The video of Eric Garner’s suffocation depicts white police officers putting Garner, a black man, in a chokehold. When these videos surface, different people will interpret the situation in dramatically different ways, according to David Fox, Instructor in English and Interdisciplinary Studies.
Fox examines these interpretations in his presentation, “Perceptions of Color: Seeing and Being in the Racialized World.”
On October 4, Fox presented the first installment of the 2018-2019 Madison Smith Presentation Series. The Department of Interdisciplinary Studies will pilot this series, named after Madison Smith, Class of 1873, who was born into slavery in North Carolina, and moved to the north after his emancipation.
“The presentation emerges from my interest in hermeneutics, the study of interpretation, particularly the work of Gadamer and Heidegger, and my concern about the vast ways in which white supremacy, among other things, dictate how we both experience and how we read the world,” wrote Fox in an email to The Phillipian.
Hans-Georg Gadamer and Martin Heidegger were German philosophers. Gadamer was best known for his book “Truth and Method,” and Heidegger was best known for his contributions to phenomenology — the philosophical study of consciousness and experience — and existentialism, the inquiry that philosophical thinking begins with the human subject.
In his presentation, Fox focused on the treatment of underrepresented people of color, primarily black men, versus white people in the criminal justice system. He began with the quote “All human knowledge takes the form of interpretation,” from Walter Benjamin, a German Jewish philosopher.
“All acts of seeing, reading, learning — of forming understanding — are interpretations, and I enter those interpretations with previous understandings already in place,” wrote Fox.
During the question and answer portion of his presentation, Fox concluded that he did not possess one overarching thesis statement to combine all of his ideas.
Eddy Lee ’19, an attendee of the presentation, said, “I think of anything I’ve learned here, the most important thing I’ve learned is that there is no right answer. We had so many faculty, we had so many great students… who have written essays, who have read books on these things, but nobody has the answer, no one even is close to an answer. Mr. Fox himself is not close to a thesis… That situation is something that we need to understand, that we need to agree upon, in order for us to build upon, in order for us to make this parachute that we can soften our landing with.”
Lee says she believes that it is becoming increasingly important to explore the topics of interpretation and turn biased preconceptions into more nuanced and reflective perceptions of society.
“It’s important for us, as an institution with a lot of resources, a lot of great faculty, and a lot of great students, to have discussions like these, and to have students, all over campus, come to discussions that don’t just focus on the topics that they want to focus on, but really on topics that affect all of us,” said Lee.
Relying on two recorded encounters between police officers and civilians — Rodney King in 1992 and Eric Garner in 2014 — Fox used both statistical evidence and visual representations to elicit discussions surrounding race and the interpretation of race in America.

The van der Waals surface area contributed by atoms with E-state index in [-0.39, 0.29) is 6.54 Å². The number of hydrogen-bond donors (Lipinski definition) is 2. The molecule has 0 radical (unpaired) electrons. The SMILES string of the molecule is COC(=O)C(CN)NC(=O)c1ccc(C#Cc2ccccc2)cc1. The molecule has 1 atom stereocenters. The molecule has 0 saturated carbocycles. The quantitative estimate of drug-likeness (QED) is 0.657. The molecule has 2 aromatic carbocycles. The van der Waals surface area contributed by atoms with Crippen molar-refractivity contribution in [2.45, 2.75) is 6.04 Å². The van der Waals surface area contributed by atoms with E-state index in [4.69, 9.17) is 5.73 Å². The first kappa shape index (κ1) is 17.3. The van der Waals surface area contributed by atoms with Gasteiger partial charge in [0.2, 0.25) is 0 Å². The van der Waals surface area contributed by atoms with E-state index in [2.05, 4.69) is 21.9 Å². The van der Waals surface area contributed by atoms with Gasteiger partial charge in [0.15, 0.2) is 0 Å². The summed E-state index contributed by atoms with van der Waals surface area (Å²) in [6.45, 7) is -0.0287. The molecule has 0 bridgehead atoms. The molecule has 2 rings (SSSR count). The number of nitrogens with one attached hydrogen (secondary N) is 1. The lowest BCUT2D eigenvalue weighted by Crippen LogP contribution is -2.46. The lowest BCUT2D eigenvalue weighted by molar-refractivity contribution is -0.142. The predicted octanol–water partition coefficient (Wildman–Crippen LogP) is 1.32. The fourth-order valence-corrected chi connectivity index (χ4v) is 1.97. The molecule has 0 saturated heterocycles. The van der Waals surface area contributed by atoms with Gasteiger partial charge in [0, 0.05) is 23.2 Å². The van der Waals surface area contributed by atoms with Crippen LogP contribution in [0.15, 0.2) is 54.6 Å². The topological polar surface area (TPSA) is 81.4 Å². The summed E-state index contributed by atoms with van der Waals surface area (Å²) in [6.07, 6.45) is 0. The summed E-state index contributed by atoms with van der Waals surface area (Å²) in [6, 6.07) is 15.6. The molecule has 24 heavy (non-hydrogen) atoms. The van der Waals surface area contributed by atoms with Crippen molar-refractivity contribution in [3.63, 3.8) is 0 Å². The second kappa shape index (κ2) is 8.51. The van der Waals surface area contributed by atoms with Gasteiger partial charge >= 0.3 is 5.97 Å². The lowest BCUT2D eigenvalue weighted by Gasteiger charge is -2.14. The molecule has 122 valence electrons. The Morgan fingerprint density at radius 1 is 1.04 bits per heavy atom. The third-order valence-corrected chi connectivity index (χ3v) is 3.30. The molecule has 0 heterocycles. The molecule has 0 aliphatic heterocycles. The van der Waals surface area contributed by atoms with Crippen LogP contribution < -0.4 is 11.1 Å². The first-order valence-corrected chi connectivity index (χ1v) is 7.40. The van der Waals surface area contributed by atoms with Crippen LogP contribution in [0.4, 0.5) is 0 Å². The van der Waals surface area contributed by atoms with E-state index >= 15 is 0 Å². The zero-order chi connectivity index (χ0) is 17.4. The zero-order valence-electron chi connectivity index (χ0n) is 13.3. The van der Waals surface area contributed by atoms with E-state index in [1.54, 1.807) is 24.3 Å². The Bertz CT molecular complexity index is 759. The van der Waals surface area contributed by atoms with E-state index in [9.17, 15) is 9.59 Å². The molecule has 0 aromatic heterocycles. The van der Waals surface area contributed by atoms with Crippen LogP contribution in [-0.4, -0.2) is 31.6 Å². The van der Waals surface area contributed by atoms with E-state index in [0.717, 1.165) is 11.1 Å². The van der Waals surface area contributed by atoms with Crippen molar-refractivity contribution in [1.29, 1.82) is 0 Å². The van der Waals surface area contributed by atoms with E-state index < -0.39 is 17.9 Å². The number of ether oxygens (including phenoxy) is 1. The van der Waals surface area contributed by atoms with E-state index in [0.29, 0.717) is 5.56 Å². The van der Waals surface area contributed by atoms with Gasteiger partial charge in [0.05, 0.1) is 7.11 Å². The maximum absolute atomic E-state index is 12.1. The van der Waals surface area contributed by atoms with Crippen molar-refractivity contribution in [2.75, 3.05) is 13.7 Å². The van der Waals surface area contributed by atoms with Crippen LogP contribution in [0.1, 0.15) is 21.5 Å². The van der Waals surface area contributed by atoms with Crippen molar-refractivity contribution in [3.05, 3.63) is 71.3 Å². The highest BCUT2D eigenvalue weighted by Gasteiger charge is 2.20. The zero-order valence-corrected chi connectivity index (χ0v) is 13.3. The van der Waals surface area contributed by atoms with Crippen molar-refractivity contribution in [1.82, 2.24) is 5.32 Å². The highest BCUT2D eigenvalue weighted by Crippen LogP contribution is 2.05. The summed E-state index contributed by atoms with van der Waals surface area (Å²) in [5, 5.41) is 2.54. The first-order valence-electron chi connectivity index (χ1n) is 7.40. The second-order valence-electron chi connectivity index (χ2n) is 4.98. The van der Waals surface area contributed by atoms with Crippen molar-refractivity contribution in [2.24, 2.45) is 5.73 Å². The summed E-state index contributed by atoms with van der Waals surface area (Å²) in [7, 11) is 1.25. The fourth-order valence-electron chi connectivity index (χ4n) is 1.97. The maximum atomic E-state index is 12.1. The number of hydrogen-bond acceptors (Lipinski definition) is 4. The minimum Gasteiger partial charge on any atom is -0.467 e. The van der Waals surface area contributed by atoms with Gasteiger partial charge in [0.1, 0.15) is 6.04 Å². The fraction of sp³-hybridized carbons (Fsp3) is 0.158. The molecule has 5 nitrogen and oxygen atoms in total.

“I think [interpretation] is critical to everything, and the core of why two people can both see the same piece of video — the suffocation of Mr. Garner, for example — and one person can see the police officers as using excessive force and another person can see Mr. Garner being a physical threat to the police,” wrote Fox.
“Both videos are read in dramatically different ways by different people, and I wondered why. Using the work of a professor at [The University of California, Berkeley], Judith Butler, I argued that one reason this happens is that we exist in a racially saturated field of visibility: whiteness, throughout the West, is depicted as ‘virgin sanctity’ while blackness is depicted as threatening and dangerous,” wrote Fox.
Jelani Wilson ’19 said he found the videos gruesome but necessary to demonstrate the full picture of what was going on and the ciris it entailed.
“The most striking image that he included was the juxtaposition of the same article, the same company, the same precinct, showing the mugshots of black individuals and then the white individuals in their sports attire. I feel that, when people talk about race and racial relations in this country, they don’t include enough statistics or facts, they include more moral aspects of it. When you actually put numbers and you put data behind it, you can’t argue with the statistics,” said Wilson.
Following his presentation, the attendees engaged in a lengthy discussion incorporating ideas about racial bias and stereotypes that Fox had previously discussed. Members of the community shared their own opinions and experiences with racial perceptions in America.
“I think the fact that so many people were able to stay after the presentation and engage in a pretty substantive conversation, with both faculty and students talking to one another, was great,” wrote Fox.
According to Victoria Kadiri ’20, the presentation and discussions encouraged her to think about her own biases.
“I think that the idea that there is no real neutral bias, [which] I’ve never really thought about that, would make sense of course, because I’m always seeing things in my biased way and I’ve never thought to think, ‘Why do I see things in this way?’ So I thought the talk was really interesting look into life in general and the intersection of race, which is something that we don’t always talk about as a wider campus, so I think it wwwwas important for us as a whole,” said Kadiri.